The US Immigration and Customs Enforcement (ICE) used the Friday before Christmas to release official word that ICE was once again narrowing its definition of who it considers a dangerous individual.
This latest change involves the process of ICE detainers, a topic addressed routinely at Front Page Magazine. ICE detainers are holds, up to two business days, that ICE places on prisoners in municipal prison. These prisoners would otherwise be let go, but because ICE wants to detain them for immigration violations, they continue being held for ICE to pick them up and process them itself. According to a memo dated December 21, 2012, ICE changed its definition of priority to receive such a detainer to someone with three misdemeanor convictions, from one misdemeanor previously.
The pertinent portion of the memo states that “[t]hree or more prior misdemeanor convictions” not including minor traffic misdemeanors or other relatively minor misdemeanors unless the convictions “reflect a clear and continuing danger to others or disregard for the law.” It should be noted that an individual still only needs to be suspected or convicted of any felony in order to warrant an ICE detainer.
This most recent memo augments policy from the most famous memo, now referred to as the Morton Memo, referring to the long-time Director of ICE, John Morton. In that memo, which was released on June 17, 2011, ICE directed all field agents to prioritize dangerous individuals, which the memo defined using an assortment of prior criminal activity. That memo only asked for one misdemeanor conviction. As such, simply being in the country illegally was no longer an ICE investigative priority.
From there, future directives required that a suspect be convicted of a crime before they were a priority for being held in detention. There are only 32,400 beds in all ICE facilities, even though there are roughly 300,000 individuals in the immigration system at any given time. This means that ICE can only hold about one in nine people that it puts in the system.
This directive led to Amado Espinoza-Ramirez, a suspected child molester, being released from ICE custody. Espinoza-Ramirez was moved from custody in Cook County to ICE when he made bond in September 2011. Because of an ICE detainer, Espinoza-Ramirez was transferred to ICE rather than being released. ICE decided not to hold him and released him with a tracking bracelet pending his next immigration hearing. Espinoza-Ramirez removed his tracking bracelet and skipped town instead of showing up for that hearing. He’s now considered a fugitive from justice by ICE.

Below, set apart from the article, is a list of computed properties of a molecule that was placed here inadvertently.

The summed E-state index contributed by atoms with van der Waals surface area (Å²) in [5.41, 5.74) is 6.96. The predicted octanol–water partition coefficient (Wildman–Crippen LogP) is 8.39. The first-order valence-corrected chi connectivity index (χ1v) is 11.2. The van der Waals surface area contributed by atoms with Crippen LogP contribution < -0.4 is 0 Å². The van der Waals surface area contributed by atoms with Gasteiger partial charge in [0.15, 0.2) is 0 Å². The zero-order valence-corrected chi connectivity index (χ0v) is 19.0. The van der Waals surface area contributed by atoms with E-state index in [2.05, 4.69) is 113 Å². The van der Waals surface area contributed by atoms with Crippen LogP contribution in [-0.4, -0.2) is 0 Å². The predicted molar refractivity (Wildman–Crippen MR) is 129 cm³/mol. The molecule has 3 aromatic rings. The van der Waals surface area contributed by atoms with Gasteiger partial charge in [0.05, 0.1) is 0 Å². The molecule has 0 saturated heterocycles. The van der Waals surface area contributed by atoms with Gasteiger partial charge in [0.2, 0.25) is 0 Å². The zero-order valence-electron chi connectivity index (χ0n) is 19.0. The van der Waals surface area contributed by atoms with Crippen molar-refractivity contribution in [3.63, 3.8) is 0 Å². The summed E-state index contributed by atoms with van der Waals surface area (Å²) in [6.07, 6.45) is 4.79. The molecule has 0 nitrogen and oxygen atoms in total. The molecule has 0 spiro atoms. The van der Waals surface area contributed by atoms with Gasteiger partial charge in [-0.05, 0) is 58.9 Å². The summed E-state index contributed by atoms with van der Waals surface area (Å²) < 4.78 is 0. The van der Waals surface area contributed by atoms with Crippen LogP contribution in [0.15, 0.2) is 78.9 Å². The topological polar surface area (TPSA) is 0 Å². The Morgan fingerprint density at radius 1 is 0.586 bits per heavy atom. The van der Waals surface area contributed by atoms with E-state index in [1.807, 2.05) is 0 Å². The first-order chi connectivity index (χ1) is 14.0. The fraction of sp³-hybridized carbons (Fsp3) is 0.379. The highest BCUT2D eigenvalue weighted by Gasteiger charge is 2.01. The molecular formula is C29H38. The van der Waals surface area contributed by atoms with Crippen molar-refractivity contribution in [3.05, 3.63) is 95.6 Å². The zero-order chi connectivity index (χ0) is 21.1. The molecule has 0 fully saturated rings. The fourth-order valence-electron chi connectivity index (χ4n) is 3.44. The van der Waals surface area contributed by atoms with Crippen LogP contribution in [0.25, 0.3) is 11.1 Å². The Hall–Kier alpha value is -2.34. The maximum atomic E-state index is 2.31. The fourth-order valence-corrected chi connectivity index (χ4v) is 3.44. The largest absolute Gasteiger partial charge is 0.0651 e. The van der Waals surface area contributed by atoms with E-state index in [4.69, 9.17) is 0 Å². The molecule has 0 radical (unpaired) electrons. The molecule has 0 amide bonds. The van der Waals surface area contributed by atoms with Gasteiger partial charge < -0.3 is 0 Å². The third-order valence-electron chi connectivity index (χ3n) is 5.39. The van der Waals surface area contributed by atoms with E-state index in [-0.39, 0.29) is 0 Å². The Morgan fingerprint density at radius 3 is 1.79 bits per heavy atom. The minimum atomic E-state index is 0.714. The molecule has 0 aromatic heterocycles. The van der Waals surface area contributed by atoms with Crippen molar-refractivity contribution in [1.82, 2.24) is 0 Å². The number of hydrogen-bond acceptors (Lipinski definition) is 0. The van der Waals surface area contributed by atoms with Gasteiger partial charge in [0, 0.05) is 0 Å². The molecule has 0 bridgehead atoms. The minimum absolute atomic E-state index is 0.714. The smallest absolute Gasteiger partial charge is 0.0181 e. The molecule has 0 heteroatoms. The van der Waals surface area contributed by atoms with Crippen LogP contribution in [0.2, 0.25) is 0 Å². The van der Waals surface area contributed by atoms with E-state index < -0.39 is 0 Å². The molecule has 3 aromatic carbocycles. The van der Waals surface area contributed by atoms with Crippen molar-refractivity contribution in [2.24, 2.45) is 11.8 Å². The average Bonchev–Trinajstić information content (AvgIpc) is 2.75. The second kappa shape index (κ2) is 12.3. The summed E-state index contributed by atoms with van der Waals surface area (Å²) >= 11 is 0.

This latest directive increased the number of misdemeanors to three before someone can even be the subject of an ICE detainer. The directive was an attempt to challenge the perception that ICE detainers were being used to arrest suspected illegal aliens stopped for traffic offenses.
“(The new directive) restricts the use of detainers against individuals arrested for minor misdemeanor offenses such as traffic offenses and other petty crimes,” read the pertinent portion of the memo.
A number of municipalities, including Cook County in Illinois and Santa Clara County in California, passed local ordinances limiting, or totally eliminating, their cooperation with ICE detainers. These municipalities were motivated to act largely because of the perception that ICE was detaining far too many suspected illegal aliens whose initial offense was a traffic stop.
Luis Gutierrez, a Congressman from Illinois, championed the case of Gabino Sanchez. Sanchez, 27, was stopped for a traffic violation in Alabama in 2011. Sanchez came over to the United States in his youth when his mom crossed the border illegally. The stop in 2011 was the sixth time that Sanchez received a traffic violation. This time ICE flagged him upon arrest. Sanchez’s case is still making its way through the federal immigration court system. The new directive should pave the way for ICE to let such individuals go free.
It appears with this directive that President Obama has capitulated to demands of far left municipalities like Cook County and Santa Clara County. These localities screamed about perceived abuses and now it takes three misdemeanors before someone is considered dangerous. Meanwhile, it’s not at all clear that the counties will change their own policies of total non-compliance with ICE detainers back now that President Obama has done his impression of Neville Chamberlain.
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